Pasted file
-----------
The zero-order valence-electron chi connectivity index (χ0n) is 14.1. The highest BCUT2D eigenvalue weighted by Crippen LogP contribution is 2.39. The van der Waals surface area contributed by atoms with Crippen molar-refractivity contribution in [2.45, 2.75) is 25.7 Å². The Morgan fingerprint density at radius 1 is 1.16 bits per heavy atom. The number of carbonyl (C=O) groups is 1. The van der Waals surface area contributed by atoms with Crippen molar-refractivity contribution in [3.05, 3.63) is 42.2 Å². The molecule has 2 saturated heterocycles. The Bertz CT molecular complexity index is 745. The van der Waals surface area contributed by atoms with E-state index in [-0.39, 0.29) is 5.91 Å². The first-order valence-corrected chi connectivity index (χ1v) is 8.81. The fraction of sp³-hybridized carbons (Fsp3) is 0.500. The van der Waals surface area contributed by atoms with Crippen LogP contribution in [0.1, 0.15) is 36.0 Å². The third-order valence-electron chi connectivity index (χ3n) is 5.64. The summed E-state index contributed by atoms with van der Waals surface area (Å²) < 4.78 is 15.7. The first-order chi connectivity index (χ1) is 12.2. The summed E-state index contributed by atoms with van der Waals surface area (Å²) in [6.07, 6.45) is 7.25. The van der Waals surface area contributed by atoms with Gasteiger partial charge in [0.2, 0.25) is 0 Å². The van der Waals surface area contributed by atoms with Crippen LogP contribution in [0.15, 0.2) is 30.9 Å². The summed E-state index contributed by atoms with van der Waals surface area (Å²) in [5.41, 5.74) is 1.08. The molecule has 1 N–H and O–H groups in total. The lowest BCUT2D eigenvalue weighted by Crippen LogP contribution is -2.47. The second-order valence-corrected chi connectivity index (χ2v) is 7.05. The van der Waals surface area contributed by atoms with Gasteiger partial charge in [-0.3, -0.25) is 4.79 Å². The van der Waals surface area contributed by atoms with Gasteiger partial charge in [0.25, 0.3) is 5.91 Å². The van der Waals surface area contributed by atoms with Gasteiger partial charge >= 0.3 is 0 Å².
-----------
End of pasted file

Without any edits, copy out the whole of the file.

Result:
The zero-order valence-electron chi connectivity index (χ0n) is 14.1. The highest BCUT2D eigenvalue weighted by Crippen LogP contribution is 2.39. The van der Waals surface area contributed by atoms with Crippen molar-refractivity contribution in [2.45, 2.75) is 25.7 Å². The Morgan fingerprint density at radius 1 is 1.16 bits per heavy atom. The number of carbonyl (C=O) groups is 1. The van der Waals surface area contributed by atoms with Crippen molar-refractivity contribution in [3.05, 3.63) is 42.2 Å². The molecule has 2 saturated heterocycles. The Bertz CT molecular complexity index is 745. The van der Waals surface area contributed by atoms with E-state index in [-0.39, 0.29) is 5.91 Å². The first-order valence-corrected chi connectivity index (χ1v) is 8.81. The fraction of sp³-hybridized carbons (Fsp3) is 0.500. The van der Waals surface area contributed by atoms with Crippen LogP contribution in [0.1, 0.15) is 36.0 Å². The third-order valence-electron chi connectivity index (χ3n) is 5.64. The summed E-state index contributed by atoms with van der Waals surface area (Å²) < 4.78 is 15.7. The first-order chi connectivity index (χ1) is 12.2. The summed E-state index contributed by atoms with van der Waals surface area (Å²) in [6.07, 6.45) is 7.25. The van der Waals surface area contributed by atoms with Gasteiger partial charge in [0.2, 0.25) is 0 Å². The van der Waals surface area contributed by atoms with Crippen LogP contribution in [0.15, 0.2) is 30.9 Å². The summed E-state index contributed by atoms with van der Waals surface area (Å²) in [5.41, 5.74) is 1.08. The molecule has 1 N–H and O–H groups in total. The lowest BCUT2D eigenvalue weighted by Crippen LogP contribution is -2.47. The second-order valence-corrected chi connectivity index (χ2v) is 7.05. The van der Waals surface area contributed by atoms with Gasteiger partial charge in [-0.3, -0.25) is 4.79 Å². The van der Waals surface area contributed by atoms with Gasteiger partial charge in [0.25, 0.3) is 5.91 Å². The van der Waals surface area contributed by atoms with Gasteiger partial charge >= 0.3 is 0 Å².